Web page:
garlic... that’s like 10 heads (there are around 12 cloves per head) for every man, woman, and child on Earth. When will garlic come back? We all need to pitch in to consume that surplus... but even so, I’m sure it won’t be long – everything else is already in bubble territory. Now it’s garlic’s turn. (And in the meantime, another reason to feel happy today: You’re not the guy on the garlic beat at the local paper in Jinxiang, China’s “garlic capital” in southwestern Shandong province.) Past garlic bull markets yielded a bull market in another asset of questionable quality: newspaper headlines too feeble to make it even to dad-joke territory. “Chinese garlic market reeks of speculation,” said the Wall Street Journal . “Chinese investors smell profit in garlic,” observed Nikkei Asia . “Garlic bubble leaves bad taste in Chinese mouths,” wrote the Guardian . And in case you were wondering (you know you were), there in fact is a crypto called Garlicoin. It has a market cap of $1.1 million. And like almost any other asset on Earth, Garlicoin also went into bubble territory, as its price rose nearly 16-fold in February, on daily volumes that cracked the mid-four digits. (Would you rather be known as the guy who bought a yacht with the profits from Dogecoin, or from Garlicoin? Or does it really matter... if you’re on your yacht?) And while you’re waiting for garlic to recover, there’s the chance to invest in baseball idol A-Rod’s SPAC... if you really want to.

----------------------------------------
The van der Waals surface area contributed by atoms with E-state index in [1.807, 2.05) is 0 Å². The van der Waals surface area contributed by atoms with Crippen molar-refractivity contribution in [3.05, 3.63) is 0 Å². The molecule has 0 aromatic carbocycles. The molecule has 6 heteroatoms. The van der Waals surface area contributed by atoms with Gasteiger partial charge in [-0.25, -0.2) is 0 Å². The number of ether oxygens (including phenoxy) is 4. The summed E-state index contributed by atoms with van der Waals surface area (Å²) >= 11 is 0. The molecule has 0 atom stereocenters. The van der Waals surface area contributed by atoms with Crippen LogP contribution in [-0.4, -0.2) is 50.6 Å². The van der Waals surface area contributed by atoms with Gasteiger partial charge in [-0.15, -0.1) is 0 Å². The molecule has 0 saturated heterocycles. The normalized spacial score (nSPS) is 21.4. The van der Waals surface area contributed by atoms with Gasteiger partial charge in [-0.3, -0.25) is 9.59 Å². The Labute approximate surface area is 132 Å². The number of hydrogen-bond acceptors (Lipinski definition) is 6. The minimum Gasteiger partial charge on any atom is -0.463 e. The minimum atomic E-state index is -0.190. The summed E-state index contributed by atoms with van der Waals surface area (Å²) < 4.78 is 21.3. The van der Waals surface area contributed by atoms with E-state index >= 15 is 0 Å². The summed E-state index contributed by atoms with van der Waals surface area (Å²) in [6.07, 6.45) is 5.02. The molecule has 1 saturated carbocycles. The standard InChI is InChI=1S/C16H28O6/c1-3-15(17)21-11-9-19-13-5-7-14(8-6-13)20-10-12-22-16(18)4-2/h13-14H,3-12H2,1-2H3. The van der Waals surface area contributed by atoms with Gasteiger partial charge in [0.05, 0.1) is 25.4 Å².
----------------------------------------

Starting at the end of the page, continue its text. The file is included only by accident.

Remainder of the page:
in China’s Shandong province – the garlic hotbed of the country that makes more than three-quarters of the world’s garlic – hit crop production. By the end of 2016, garlic prices had nearly doubled. Unlike many other commodities, there are no garlic futures in China. So to bet on a rise in the price of garlic, an investor has to buy actual garlic – that is, the real thing that people use in pesto and to ward off vampires or would-be kissers. To bet on a rise in the price of garlic, an investor has to buy actual garlic – that is, the real thing that people use in pesto and to ward off vampires or would-be kissers. Big, chilled storage facilities – some larger than a football field – can keep garlic bulbs fresh for up to two years, allowing for an extended selling window. The savviest traders buy warehouses full of garlic and slowly sell them into periods of low harvest and high prices. But since the last garlic bubble five years ago, times have been rough. In May of last year, the price of garlic in China fell by 50% in just 10 days – to levels around one-tenth of where prices were back in the bubble of 2016. A few months later, the volume of fresh, stored garlic reached an all-time high, of 4.46 million tons (up 30% from the previous year). A quick calculation suggests that’s just under 84 billion (that’s with a “b”) heads of
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